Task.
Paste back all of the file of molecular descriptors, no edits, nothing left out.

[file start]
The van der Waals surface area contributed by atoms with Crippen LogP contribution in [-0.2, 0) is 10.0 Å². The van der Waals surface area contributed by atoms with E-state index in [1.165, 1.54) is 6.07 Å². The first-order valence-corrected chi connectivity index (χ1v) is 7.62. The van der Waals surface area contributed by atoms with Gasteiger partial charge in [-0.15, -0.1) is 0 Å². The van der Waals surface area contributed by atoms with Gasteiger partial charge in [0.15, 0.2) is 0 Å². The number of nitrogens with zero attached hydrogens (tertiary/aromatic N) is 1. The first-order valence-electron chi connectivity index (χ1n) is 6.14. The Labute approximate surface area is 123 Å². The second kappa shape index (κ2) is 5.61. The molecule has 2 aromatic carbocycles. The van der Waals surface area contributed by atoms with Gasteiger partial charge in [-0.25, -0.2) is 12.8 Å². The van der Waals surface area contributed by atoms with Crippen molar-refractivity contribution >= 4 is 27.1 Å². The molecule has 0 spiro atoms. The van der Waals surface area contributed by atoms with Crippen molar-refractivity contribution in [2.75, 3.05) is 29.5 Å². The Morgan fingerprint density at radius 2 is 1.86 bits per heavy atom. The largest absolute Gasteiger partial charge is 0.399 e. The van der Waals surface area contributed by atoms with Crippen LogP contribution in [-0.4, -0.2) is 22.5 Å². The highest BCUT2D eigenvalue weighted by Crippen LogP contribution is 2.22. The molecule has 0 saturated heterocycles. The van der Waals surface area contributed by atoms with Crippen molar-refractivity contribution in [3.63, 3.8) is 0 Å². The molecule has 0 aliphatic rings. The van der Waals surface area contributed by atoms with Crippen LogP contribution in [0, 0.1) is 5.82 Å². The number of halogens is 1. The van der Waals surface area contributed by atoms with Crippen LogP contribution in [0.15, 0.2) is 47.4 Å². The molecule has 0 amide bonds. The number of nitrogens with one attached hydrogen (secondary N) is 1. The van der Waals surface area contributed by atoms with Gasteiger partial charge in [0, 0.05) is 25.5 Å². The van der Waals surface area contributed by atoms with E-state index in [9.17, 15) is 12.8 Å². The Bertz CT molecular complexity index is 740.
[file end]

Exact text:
The van der Waals surface area contributed by atoms with Crippen LogP contribution in [-0.2, 0) is 10.0 Å². The van der Waals surface area contributed by atoms with E-state index in [1.165, 1.54) is 6.07 Å². The first-order valence-corrected chi connectivity index (χ1v) is 7.62. The van der Waals surface area contributed by atoms with Gasteiger partial charge in [-0.15, -0.1) is 0 Å². The van der Waals surface area contributed by atoms with Gasteiger partial charge in [0.15, 0.2) is 0 Å². The number of nitrogens with zero attached hydrogens (tertiary/aromatic N) is 1. The first-order valence-electron chi connectivity index (χ1n) is 6.14. The Labute approximate surface area is 123 Å². The second kappa shape index (κ2) is 5.61. The molecule has 2 aromatic carbocycles. The van der Waals surface area contributed by atoms with Gasteiger partial charge in [-0.25, -0.2) is 12.8 Å². The van der Waals surface area contributed by atoms with Crippen molar-refractivity contribution >= 4 is 27.1 Å². The molecule has 0 spiro atoms. The van der Waals surface area contributed by atoms with Crippen molar-refractivity contribution in [2.75, 3.05) is 29.5 Å². The Morgan fingerprint density at radius 2 is 1.86 bits per heavy atom. The largest absolute Gasteiger partial charge is 0.399 e. The van der Waals surface area contributed by atoms with Crippen LogP contribution in [-0.4, -0.2) is 22.5 Å². The highest BCUT2D eigenvalue weighted by Crippen LogP contribution is 2.22. The molecule has 0 saturated heterocycles. The van der Waals surface area contributed by atoms with Crippen molar-refractivity contribution in [3.63, 3.8) is 0 Å². The molecule has 0 aliphatic rings. The van der Waals surface area contributed by atoms with Crippen LogP contribution in [0, 0.1) is 5.82 Å². The number of halogens is 1. The van der Waals surface area contributed by atoms with Crippen LogP contribution in [0.15, 0.2) is 47.4 Å². The molecule has 0 amide bonds. The number of nitrogens with one attached hydrogen (secondary N) is 1. The van der Waals surface area contributed by atoms with Gasteiger partial charge in [0, 0.05) is 25.5 Å². The van der Waals surface area contributed by atoms with E-state index in [9.17, 15) is 12.8 Å². The Bertz CT molecular complexity index is 740.